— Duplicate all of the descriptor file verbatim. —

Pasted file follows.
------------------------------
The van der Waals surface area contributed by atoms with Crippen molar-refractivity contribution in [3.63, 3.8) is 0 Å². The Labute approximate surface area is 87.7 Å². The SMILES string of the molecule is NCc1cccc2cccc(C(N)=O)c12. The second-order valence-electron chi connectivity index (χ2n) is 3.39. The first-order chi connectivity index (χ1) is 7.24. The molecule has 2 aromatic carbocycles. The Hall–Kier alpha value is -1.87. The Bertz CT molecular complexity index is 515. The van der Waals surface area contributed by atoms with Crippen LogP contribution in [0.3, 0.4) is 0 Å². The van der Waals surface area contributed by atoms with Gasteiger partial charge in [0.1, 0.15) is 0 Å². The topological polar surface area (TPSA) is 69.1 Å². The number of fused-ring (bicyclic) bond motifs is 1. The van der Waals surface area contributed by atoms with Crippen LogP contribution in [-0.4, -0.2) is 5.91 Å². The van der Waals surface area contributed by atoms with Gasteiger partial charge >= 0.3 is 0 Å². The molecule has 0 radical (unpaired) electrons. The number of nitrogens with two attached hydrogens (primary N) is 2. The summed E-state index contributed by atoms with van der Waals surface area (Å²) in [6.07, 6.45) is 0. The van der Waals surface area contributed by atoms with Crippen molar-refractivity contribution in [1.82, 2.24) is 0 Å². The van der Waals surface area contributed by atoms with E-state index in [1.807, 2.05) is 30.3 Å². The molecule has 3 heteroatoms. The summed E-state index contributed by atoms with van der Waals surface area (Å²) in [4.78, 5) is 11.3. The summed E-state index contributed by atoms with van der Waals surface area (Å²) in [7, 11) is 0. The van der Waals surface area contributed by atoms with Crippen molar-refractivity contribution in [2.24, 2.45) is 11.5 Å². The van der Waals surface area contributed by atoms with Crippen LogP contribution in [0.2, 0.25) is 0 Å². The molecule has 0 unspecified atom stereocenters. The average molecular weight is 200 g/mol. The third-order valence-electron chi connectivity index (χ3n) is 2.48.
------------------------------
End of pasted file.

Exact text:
The van der Waals surface area contributed by atoms with Crippen molar-refractivity contribution in [3.63, 3.8) is 0 Å². The Labute approximate surface area is 87.7 Å². The SMILES string of the molecule is NCc1cccc2cccc(C(N)=O)c12. The second-order valence-electron chi connectivity index (χ2n) is 3.39. The first-order chi connectivity index (χ1) is 7.24. The molecule has 2 aromatic carbocycles. The Hall–Kier alpha value is -1.87. The Bertz CT molecular complexity index is 515. The van der Waals surface area contributed by atoms with Crippen LogP contribution in [0.3, 0.4) is 0 Å². The van der Waals surface area contributed by atoms with Gasteiger partial charge in [0.1, 0.15) is 0 Å². The topological polar surface area (TPSA) is 69.1 Å². The number of fused-ring (bicyclic) bond motifs is 1. The van der Waals surface area contributed by atoms with Crippen LogP contribution in [-0.4, -0.2) is 5.91 Å². The van der Waals surface area contributed by atoms with Gasteiger partial charge >= 0.3 is 0 Å². The molecule has 0 radical (unpaired) electrons. The number of nitrogens with two attached hydrogens (primary N) is 2. The summed E-state index contributed by atoms with van der Waals surface area (Å²) in [6.07, 6.45) is 0. The van der Waals surface area contributed by atoms with Crippen molar-refractivity contribution in [1.82, 2.24) is 0 Å². The van der Waals surface area contributed by atoms with E-state index in [1.807, 2.05) is 30.3 Å². The molecule has 3 heteroatoms. The summed E-state index contributed by atoms with van der Waals surface area (Å²) in [4.78, 5) is 11.3. The summed E-state index contributed by atoms with van der Waals surface area (Å²) in [7, 11) is 0. The van der Waals surface area contributed by atoms with Crippen molar-refractivity contribution in [2.24, 2.45) is 11.5 Å². The van der Waals surface area contributed by atoms with Crippen LogP contribution in [0.2, 0.25) is 0 Å². The molecule has 0 unspecified atom stereocenters. The average molecular weight is 200 g/mol. The third-order valence-electron chi connectivity index (χ3n) is 2.48.